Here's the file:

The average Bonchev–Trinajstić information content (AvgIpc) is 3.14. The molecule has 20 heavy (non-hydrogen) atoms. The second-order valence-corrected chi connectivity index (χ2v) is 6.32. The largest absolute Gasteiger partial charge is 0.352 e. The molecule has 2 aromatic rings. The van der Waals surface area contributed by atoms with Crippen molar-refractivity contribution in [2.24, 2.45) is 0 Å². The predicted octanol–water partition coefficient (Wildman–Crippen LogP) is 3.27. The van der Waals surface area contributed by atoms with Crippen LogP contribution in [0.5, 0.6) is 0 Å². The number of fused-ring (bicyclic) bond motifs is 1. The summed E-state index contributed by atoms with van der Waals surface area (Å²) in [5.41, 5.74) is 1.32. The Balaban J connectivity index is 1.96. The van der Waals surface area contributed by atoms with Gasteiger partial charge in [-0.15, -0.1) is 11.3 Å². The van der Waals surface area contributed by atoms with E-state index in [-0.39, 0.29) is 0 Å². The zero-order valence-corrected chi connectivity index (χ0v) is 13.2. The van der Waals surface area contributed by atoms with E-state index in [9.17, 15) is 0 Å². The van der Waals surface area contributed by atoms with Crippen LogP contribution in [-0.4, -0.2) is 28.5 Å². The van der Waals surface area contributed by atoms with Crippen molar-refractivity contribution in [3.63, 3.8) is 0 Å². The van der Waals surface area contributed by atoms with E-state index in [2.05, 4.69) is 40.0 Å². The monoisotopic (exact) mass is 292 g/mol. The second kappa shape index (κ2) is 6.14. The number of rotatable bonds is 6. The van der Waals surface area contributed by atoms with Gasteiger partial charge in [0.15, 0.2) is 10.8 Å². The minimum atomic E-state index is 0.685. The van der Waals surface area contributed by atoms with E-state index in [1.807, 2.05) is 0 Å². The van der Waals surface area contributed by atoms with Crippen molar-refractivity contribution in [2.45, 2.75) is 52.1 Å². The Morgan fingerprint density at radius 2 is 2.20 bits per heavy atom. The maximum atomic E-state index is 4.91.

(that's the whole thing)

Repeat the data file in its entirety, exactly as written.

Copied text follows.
The average Bonchev–Trinajstić information content (AvgIpc) is 3.14. The molecule has 20 heavy (non-hydrogen) atoms. The second-order valence-corrected chi connectivity index (χ2v) is 6.32. The largest absolute Gasteiger partial charge is 0.352 e. The molecule has 2 aromatic rings. The van der Waals surface area contributed by atoms with Crippen molar-refractivity contribution in [2.24, 2.45) is 0 Å². The predicted octanol–water partition coefficient (Wildman–Crippen LogP) is 3.27. The van der Waals surface area contributed by atoms with Crippen LogP contribution in [0.5, 0.6) is 0 Å². The number of fused-ring (bicyclic) bond motifs is 1. The summed E-state index contributed by atoms with van der Waals surface area (Å²) in [5.41, 5.74) is 1.32. The Balaban J connectivity index is 1.96. The van der Waals surface area contributed by atoms with Gasteiger partial charge in [-0.15, -0.1) is 11.3 Å². The van der Waals surface area contributed by atoms with E-state index in [-0.39, 0.29) is 0 Å². The zero-order valence-corrected chi connectivity index (χ0v) is 13.2. The van der Waals surface area contributed by atoms with E-state index in [9.17, 15) is 0 Å². The van der Waals surface area contributed by atoms with Crippen LogP contribution in [-0.4, -0.2) is 28.5 Å². The van der Waals surface area contributed by atoms with Crippen molar-refractivity contribution in [3.63, 3.8) is 0 Å². The van der Waals surface area contributed by atoms with E-state index in [2.05, 4.69) is 40.0 Å². The monoisotopic (exact) mass is 292 g/mol. The second kappa shape index (κ2) is 6.14. The number of rotatable bonds is 6. The van der Waals surface area contributed by atoms with Gasteiger partial charge in [0.15, 0.2) is 10.8 Å². The minimum atomic E-state index is 0.685. The van der Waals surface area contributed by atoms with E-state index in [1.807, 2.05) is 0 Å². The van der Waals surface area contributed by atoms with Crippen molar-refractivity contribution in [2.45, 2.75) is 52.1 Å². The Morgan fingerprint density at radius 2 is 2.20 bits per heavy atom. The maximum atomic E-state index is 4.91.